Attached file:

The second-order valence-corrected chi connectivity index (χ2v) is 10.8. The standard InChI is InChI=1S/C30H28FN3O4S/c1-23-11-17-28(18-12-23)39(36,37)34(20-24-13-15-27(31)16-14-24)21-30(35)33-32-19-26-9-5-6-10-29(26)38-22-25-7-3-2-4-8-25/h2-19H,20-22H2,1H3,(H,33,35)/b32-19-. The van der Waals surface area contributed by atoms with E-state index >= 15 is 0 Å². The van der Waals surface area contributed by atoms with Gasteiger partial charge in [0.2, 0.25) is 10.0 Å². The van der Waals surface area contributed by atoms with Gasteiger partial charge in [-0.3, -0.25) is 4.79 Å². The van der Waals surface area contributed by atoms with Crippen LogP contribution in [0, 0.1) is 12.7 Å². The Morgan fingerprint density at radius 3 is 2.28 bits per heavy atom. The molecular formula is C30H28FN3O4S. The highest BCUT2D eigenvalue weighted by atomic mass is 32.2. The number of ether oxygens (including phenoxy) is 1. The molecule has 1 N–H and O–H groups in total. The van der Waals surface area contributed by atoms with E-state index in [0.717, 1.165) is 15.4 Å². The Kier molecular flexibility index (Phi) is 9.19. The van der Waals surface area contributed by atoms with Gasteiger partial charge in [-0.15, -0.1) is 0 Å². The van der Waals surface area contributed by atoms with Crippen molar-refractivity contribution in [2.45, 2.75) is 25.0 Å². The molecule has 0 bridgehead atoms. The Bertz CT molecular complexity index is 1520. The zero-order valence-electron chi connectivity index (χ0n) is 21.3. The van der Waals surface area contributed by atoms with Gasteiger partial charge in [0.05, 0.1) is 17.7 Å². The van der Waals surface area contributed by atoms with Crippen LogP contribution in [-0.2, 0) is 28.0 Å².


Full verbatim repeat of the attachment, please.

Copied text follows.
The second-order valence-corrected chi connectivity index (χ2v) is 10.8. The standard InChI is InChI=1S/C30H28FN3O4S/c1-23-11-17-28(18-12-23)39(36,37)34(20-24-13-15-27(31)16-14-24)21-30(35)33-32-19-26-9-5-6-10-29(26)38-22-25-7-3-2-4-8-25/h2-19H,20-22H2,1H3,(H,33,35)/b32-19-. The van der Waals surface area contributed by atoms with E-state index >= 15 is 0 Å². The van der Waals surface area contributed by atoms with Gasteiger partial charge in [0.2, 0.25) is 10.0 Å². The van der Waals surface area contributed by atoms with Gasteiger partial charge in [-0.3, -0.25) is 4.79 Å². The van der Waals surface area contributed by atoms with Crippen LogP contribution in [0, 0.1) is 12.7 Å². The Morgan fingerprint density at radius 3 is 2.28 bits per heavy atom. The molecular formula is C30H28FN3O4S. The highest BCUT2D eigenvalue weighted by atomic mass is 32.2. The number of ether oxygens (including phenoxy) is 1. The molecule has 1 N–H and O–H groups in total. The van der Waals surface area contributed by atoms with E-state index in [0.717, 1.165) is 15.4 Å². The Kier molecular flexibility index (Phi) is 9.19. The van der Waals surface area contributed by atoms with Gasteiger partial charge in [-0.15, -0.1) is 0 Å². The van der Waals surface area contributed by atoms with Crippen molar-refractivity contribution in [2.45, 2.75) is 25.0 Å². The molecule has 0 bridgehead atoms. The Bertz CT molecular complexity index is 1520. The zero-order valence-electron chi connectivity index (χ0n) is 21.3. The van der Waals surface area contributed by atoms with Gasteiger partial charge in [0.05, 0.1) is 17.7 Å². The van der Waals surface area contributed by atoms with Crippen LogP contribution in [-0.2, 0) is 28.0 Å².